When BioWare’s newest IP finally arrives on your computer screen next year, don’t expect a hard sci-fi approach in the vein of Mass Effect but rather something with more general, blockbuster appeal.
“[Anthem] is in a genre we call science-fantasy,” said BioWare General Manager Aaryn Flynn in an interview with CBC, “very much like Star Wars, very much like the Marvel Universe, where you see a lot of amazing things happening, but we don’t worry too much about why they’re happening, or how they’re happening, the science of it.”
Flynn said that he hopes families will enjoy playing Anthem together as a cooperative experience. “This game is much more about having fun in a game world that is lush and exotic and sucks you right in,” he said. Anthem is the first new IP for BioWare since 2009.
On this week’s show, Justin sits down with Ashes of Creation’s Steven Sharif to talk about the game’s successful Kickstarter, handling a wild community, and the next steps for this up-and-coming sandbox MMORPG.
It’s the Massively OP Podcast, an action-packed hour of news, tales, opinions, and gamer emails! And remember, if you’d like to send in your own letter to the show, use the “Tips” button in the top-right corner of the site to do so.
Listen to the show right now:
Following up on its original Steam release by Creative Assembly, Wargaming semi-recently decided to help publish Total War: Arena and present it at E3 2017. It makes a lot of sense, as both companies primarily focus on historical war games and pride themselves on trying to keep things accurate. It’s personally not my favorite genre of games, but I did enjoy history class and always liked when students told me they played these kinds of games because it at least got them interested in their past (though Asian dramas were also a popular “edutainment” option among my students). That being said, I was actually surprised by the process Creative Assembly used in its research — and with Wargaming’s help, tried to gamify it.
The other day when I made a rare venture out of my E3 coverage den, my slightly younger brother asked, “Hey, did you hear about a game called Fortnite?”
Now, my brother doesn’t explore gaming like he used to. His MMO days are behind him. He wasn’t even aware of Super Mario Odyssey, so his asking about Fortnite was far from expected, especially since I’d learned something I think a lot of MassivelyOP readers will want to hear: The game is sounding a lot like Crowfall for PvE zombie fans.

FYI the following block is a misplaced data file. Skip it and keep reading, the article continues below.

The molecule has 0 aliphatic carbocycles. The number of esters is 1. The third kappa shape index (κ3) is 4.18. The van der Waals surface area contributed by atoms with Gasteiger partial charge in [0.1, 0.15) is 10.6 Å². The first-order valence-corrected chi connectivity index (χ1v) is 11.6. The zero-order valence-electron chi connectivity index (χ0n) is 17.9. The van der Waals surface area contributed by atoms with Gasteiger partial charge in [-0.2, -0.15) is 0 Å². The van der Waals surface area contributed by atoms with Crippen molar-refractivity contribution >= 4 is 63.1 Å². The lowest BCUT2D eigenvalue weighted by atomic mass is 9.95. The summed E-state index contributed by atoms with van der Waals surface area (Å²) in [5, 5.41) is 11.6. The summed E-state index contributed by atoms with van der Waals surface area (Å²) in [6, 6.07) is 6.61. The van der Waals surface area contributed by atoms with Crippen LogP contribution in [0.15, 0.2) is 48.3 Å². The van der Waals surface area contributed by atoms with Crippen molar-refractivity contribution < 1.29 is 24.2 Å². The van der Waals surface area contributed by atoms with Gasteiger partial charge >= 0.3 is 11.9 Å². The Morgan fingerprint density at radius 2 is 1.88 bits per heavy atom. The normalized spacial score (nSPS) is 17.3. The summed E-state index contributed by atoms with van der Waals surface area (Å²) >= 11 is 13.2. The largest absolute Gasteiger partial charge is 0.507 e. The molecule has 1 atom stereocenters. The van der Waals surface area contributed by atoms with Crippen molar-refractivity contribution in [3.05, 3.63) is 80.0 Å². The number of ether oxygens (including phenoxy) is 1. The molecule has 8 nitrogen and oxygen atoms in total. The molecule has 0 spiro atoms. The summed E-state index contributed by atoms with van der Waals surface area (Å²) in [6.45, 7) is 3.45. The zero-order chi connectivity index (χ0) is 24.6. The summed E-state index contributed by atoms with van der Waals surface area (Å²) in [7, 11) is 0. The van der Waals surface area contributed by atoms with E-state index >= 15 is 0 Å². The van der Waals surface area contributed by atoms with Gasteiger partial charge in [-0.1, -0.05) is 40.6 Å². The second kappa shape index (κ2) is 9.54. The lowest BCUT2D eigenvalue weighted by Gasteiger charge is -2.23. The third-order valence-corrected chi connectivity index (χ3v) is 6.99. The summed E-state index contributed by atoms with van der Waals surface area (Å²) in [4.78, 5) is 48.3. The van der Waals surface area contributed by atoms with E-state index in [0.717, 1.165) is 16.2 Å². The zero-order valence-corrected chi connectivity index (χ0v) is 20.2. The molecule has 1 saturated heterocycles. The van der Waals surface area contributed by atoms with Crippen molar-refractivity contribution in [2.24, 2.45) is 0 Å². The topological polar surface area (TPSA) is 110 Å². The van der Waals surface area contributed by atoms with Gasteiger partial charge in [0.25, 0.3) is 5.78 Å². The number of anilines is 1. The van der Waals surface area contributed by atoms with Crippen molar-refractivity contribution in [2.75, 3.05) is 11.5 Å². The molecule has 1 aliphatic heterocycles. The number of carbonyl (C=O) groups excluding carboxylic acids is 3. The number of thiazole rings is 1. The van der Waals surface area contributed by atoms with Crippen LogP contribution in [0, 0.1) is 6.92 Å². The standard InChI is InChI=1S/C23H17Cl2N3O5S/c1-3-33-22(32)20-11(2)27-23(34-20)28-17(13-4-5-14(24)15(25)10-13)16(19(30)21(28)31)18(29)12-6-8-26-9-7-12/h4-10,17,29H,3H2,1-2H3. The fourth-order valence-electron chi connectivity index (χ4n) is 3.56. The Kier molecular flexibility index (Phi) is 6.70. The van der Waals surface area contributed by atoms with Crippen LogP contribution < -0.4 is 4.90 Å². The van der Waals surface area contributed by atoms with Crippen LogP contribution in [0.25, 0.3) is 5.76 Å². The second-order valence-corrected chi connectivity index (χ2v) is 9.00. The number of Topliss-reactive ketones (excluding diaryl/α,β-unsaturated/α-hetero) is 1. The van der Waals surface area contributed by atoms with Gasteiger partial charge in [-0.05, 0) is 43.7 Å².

So yeah, li’l bro, I heard about Fortnite. I even sat down with Fortnite’s Executive Producer Zak Phelps from Epic Games and talked to him during E3 2017 about “monsters,” survival games, and getting PvE fans in there.
I sat down with Elite Dangerous Senior Designer Sandy Sammarco again at E3 2017, and while the information I’ve got in terms of game info may be a bit old hat for hardcore Elite players, I want to be clear on something: MMO players should take note of how Frontier is doing community events. Even if you aren’t interested in the game itself, the design strategies and execution are things that are reminding this jaded MMO-enthusiast about what got me into the MMO genre in the first place. I don’t really do space sims, and haven’t touched my VR for months (though I could probably hop on normal PC or PS4 versions), but my time with Sammarco has gotten me closer to hitting the “buy” button on the game.
So ARK: Survival Evolved is going to be the first big survival sandbox not named Minecraft or Don’t Starve to not only make it to launch but to get there from Early Access development. Leaving EA is something we rarely see, which is why readers may notice I’m quite critical of games that ask for your money, sell you an incomplete game, and then spend years defending their EA status while continually making money on an unfinished project. To hear that a company once known for making paid DLC for an unreleased game is willing to shake the security blanket that is Early Access fills me with joy and a little trepidation.
Normally, this is where I’d tell you I’ve written up the interview, which is still true. However, as this was in a small group setting, not only do we have a writeup, there’s also a YouTube video for the few of you who have thirty minutes to wade through the (mostly) raw interview. You’ll see ARK’s Community Manager Cedric Burkes in person, hear daring press try to ask hard-hitting questions, and cringe as my terrible hat hair makes a quick appearance at about the 27-minute mark.
Despite the recent release of Path of Exile’s Fall of Oriath’s
recent beta release, Grinding Gear Games